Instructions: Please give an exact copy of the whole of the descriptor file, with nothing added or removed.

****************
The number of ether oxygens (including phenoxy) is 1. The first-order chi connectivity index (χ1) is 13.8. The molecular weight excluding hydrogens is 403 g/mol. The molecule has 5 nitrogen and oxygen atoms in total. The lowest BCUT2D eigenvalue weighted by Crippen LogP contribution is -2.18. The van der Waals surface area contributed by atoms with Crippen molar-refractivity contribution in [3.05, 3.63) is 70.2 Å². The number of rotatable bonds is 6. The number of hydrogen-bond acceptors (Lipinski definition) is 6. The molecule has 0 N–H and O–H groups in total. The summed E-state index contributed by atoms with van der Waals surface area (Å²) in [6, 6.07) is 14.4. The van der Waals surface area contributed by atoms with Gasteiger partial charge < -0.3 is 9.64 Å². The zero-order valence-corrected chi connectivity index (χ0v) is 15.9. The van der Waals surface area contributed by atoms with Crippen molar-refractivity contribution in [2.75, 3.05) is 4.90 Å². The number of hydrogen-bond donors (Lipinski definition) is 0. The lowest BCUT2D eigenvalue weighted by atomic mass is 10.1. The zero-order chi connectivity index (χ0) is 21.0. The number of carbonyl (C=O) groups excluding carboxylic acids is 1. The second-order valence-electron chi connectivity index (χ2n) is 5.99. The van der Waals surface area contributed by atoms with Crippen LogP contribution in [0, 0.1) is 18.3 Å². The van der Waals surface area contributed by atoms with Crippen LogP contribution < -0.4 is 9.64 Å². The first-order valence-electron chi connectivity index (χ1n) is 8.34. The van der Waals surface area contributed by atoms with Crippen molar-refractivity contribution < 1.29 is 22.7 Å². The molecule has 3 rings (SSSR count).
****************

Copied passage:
The number of ether oxygens (including phenoxy) is 1. The first-order chi connectivity index (χ1) is 13.8. The molecular weight excluding hydrogens is 403 g/mol. The molecule has 5 nitrogen and oxygen atoms in total. The lowest BCUT2D eigenvalue weighted by Crippen LogP contribution is -2.18. The van der Waals surface area contributed by atoms with Crippen molar-refractivity contribution in [3.05, 3.63) is 70.2 Å². The number of rotatable bonds is 6. The number of hydrogen-bond acceptors (Lipinski definition) is 6. The molecule has 0 N–H and O–H groups in total. The summed E-state index contributed by atoms with van der Waals surface area (Å²) in [6, 6.07) is 14.4. The van der Waals surface area contributed by atoms with Gasteiger partial charge < -0.3 is 9.64 Å². The zero-order valence-corrected chi connectivity index (χ0v) is 15.9. The van der Waals surface area contributed by atoms with Crippen molar-refractivity contribution in [2.75, 3.05) is 4.90 Å². The number of hydrogen-bond donors (Lipinski definition) is 0. The lowest BCUT2D eigenvalue weighted by atomic mass is 10.1. The zero-order chi connectivity index (χ0) is 21.0. The number of carbonyl (C=O) groups excluding carboxylic acids is 1. The second-order valence-electron chi connectivity index (χ2n) is 5.99. The van der Waals surface area contributed by atoms with Crippen LogP contribution in [0, 0.1) is 18.3 Å². The van der Waals surface area contributed by atoms with Crippen LogP contribution < -0.4 is 9.64 Å². The first-order valence-electron chi connectivity index (χ1n) is 8.34. The van der Waals surface area contributed by atoms with Crippen molar-refractivity contribution < 1.29 is 22.7 Å². The molecule has 3 rings (SSSR count).